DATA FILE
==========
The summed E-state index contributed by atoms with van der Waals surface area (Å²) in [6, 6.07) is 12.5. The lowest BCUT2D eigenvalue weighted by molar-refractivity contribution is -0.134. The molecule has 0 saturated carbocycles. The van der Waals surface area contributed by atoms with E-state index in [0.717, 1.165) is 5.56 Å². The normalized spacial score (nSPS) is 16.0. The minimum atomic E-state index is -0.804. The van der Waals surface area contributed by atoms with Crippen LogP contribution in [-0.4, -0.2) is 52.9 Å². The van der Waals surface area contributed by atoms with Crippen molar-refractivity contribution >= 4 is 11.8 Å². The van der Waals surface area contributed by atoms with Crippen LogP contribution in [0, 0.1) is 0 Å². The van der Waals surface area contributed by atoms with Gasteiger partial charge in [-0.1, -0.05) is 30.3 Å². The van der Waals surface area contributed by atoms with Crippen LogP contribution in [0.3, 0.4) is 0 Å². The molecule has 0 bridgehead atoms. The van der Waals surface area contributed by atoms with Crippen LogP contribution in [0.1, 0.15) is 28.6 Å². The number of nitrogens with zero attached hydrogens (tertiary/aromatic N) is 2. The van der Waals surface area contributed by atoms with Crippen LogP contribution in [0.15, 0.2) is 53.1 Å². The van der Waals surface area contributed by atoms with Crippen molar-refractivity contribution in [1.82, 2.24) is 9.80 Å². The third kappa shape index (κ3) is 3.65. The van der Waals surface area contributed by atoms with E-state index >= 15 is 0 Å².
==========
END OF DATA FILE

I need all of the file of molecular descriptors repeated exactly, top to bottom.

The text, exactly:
The summed E-state index contributed by atoms with van der Waals surface area (Å²) in [6, 6.07) is 12.5. The lowest BCUT2D eigenvalue weighted by molar-refractivity contribution is -0.134. The molecule has 0 saturated carbocycles. The van der Waals surface area contributed by atoms with E-state index in [0.717, 1.165) is 5.56 Å². The normalized spacial score (nSPS) is 16.0. The minimum atomic E-state index is -0.804. The van der Waals surface area contributed by atoms with Crippen LogP contribution in [-0.4, -0.2) is 52.9 Å². The van der Waals surface area contributed by atoms with Crippen molar-refractivity contribution >= 4 is 11.8 Å². The van der Waals surface area contributed by atoms with Crippen LogP contribution in [0, 0.1) is 0 Å². The van der Waals surface area contributed by atoms with Gasteiger partial charge in [-0.1, -0.05) is 30.3 Å². The van der Waals surface area contributed by atoms with Crippen LogP contribution in [0.3, 0.4) is 0 Å². The molecule has 0 bridgehead atoms. The van der Waals surface area contributed by atoms with Crippen LogP contribution in [0.1, 0.15) is 28.6 Å². The number of nitrogens with zero attached hydrogens (tertiary/aromatic N) is 2. The van der Waals surface area contributed by atoms with Crippen LogP contribution in [0.15, 0.2) is 53.1 Å². The van der Waals surface area contributed by atoms with Crippen molar-refractivity contribution in [1.82, 2.24) is 9.80 Å². The third kappa shape index (κ3) is 3.65. The van der Waals surface area contributed by atoms with E-state index >= 15 is 0 Å².